Earlier in the week I had the pleasure of seeing the video of Neil Gaiman’s 2012 Commencement address to the University of the Arts in Philadephia.
And throughout the week, I’ve found myself going back, re watching and admiring new parts of it all over again.
Because it’s so rich, so full of advice to young people who are not only standing on that precipice of ‘career’ but those young people who want to stand on the even more dizzyingly sheer edge of that path called ‘arts career’.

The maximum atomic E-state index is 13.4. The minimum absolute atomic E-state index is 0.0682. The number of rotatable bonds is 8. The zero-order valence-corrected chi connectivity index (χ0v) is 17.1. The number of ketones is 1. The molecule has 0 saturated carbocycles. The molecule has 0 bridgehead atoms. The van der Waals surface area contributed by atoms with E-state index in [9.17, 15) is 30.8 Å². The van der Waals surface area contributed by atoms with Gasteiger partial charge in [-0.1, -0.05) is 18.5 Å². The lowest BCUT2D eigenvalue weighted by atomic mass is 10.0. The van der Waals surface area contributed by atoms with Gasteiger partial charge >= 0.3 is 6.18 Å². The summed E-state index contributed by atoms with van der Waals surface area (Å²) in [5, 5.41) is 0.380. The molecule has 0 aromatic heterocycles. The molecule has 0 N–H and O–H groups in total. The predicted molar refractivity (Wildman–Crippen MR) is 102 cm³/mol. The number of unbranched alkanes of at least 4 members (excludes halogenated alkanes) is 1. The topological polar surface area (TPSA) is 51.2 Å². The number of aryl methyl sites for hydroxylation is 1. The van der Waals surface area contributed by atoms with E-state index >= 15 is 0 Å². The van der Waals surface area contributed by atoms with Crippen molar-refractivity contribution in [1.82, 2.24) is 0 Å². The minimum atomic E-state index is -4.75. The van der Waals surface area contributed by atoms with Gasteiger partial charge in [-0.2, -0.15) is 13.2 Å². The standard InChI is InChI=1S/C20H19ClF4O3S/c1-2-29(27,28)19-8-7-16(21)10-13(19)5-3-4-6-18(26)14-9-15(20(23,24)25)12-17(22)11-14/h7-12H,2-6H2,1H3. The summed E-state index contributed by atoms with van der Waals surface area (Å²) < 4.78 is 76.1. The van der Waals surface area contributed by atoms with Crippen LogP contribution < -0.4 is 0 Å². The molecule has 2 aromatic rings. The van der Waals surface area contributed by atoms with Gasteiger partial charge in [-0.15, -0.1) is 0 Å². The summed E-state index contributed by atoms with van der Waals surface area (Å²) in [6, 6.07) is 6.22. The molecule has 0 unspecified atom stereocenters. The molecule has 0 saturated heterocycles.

Gaiman eloquently uses his own experiences for those graduates in front of him as a spur to strive towards their own “distant mountain,” as advice on how to survive in a freelance world, on how to find their own voice and finally, as a plea to “make good art.”
The whole speech fits in with a lot of my recent thinking that some of my discussions with students interested in creative careers need to be braver. Not because of some deviant wish on my part to subvert the party line (“now, lets consider a back up plan”) but because some of those young people are just too damn talented to be sold short and be made to feel that their horizons are being constricted.
Speeches like this, delivered with such rhetoric skill, can be a real tool in an kit to entice debate from students about their career ideas and where they see their path leading them to.